Can brain damage affect our ability to enjoy a good joke?
Yes, according to a Baycrest study. The good news is that the ability to enjoy slapstick humour remains intact. Research indicates that an injury to the right frontal lobe in the brain may make it difficult for some people to get the punch line of a joke or understand a cartoon, but they may still respond to slapstick humour.
“Humour is not only an attribute of our personality but is also something that can be scientifically tested,” explains Dr. Stuss, senior scientist at the Rotman Research Institute at Baycrest.
“People with right anterior frontal damage — due to a stroke, tumour, traumatic brain injury or other neurological disorders — have the most disrupted ability to appreciate written and verbal jokes compared to people without brain damage or people with damage elsewhere in the brain.” They prefer slapstick humour which has surprising but illogical endings, the hallmarks of such acts as The Three Stooges.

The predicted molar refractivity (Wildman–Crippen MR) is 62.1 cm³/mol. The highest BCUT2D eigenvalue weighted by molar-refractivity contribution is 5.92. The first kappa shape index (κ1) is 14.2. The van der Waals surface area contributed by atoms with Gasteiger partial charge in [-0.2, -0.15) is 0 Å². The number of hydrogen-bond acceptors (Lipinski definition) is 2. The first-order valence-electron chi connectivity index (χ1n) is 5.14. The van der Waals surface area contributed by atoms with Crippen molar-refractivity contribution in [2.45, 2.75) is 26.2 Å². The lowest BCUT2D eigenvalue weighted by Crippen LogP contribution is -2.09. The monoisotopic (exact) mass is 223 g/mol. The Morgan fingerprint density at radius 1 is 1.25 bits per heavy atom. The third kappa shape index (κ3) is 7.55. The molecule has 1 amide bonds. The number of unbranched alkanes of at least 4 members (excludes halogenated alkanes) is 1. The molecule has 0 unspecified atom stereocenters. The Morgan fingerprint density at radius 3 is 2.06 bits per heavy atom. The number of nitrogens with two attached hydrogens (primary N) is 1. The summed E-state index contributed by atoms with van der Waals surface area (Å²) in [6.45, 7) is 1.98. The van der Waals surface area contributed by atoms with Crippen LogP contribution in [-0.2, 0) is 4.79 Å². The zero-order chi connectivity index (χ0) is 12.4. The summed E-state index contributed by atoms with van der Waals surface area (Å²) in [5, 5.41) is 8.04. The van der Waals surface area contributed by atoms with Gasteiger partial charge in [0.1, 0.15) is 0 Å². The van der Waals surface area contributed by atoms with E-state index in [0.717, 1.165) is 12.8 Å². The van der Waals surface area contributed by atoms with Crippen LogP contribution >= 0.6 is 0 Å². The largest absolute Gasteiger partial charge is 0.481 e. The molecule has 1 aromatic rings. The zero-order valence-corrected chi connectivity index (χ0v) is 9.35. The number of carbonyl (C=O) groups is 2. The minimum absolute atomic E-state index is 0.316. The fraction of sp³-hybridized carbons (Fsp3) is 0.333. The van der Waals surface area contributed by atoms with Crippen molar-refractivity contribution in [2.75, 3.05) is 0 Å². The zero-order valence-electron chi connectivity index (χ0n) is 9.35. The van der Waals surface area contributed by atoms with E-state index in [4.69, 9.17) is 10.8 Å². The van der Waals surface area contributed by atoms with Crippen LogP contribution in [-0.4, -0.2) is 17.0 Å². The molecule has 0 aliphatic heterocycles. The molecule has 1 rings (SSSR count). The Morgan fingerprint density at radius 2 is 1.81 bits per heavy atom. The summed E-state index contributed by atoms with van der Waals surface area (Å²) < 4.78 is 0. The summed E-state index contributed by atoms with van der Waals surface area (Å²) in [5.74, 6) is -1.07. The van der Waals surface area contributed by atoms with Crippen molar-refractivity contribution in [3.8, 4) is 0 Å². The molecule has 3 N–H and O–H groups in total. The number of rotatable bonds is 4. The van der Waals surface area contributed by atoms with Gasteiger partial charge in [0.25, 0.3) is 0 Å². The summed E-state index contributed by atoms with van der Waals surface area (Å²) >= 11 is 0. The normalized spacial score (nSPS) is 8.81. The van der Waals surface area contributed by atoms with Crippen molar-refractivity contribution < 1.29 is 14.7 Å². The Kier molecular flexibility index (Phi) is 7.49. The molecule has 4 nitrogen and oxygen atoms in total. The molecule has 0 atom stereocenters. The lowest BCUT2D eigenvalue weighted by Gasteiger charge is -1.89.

“This reinforces the evidence that the right frontal lobe region plays an important role in higher cognitive functions such as humour, emotions and personality,” says Dr. Stuss. “It receives information from almost all other brain regions and integrates multiple types of information.”
To produce or understand humour requires several cognitive processes working together: working memory (holding a piece of information in mind while you manipulate it); cognitive shifting (looking at a situation in different ways from different perspectives); and abstract thinking.
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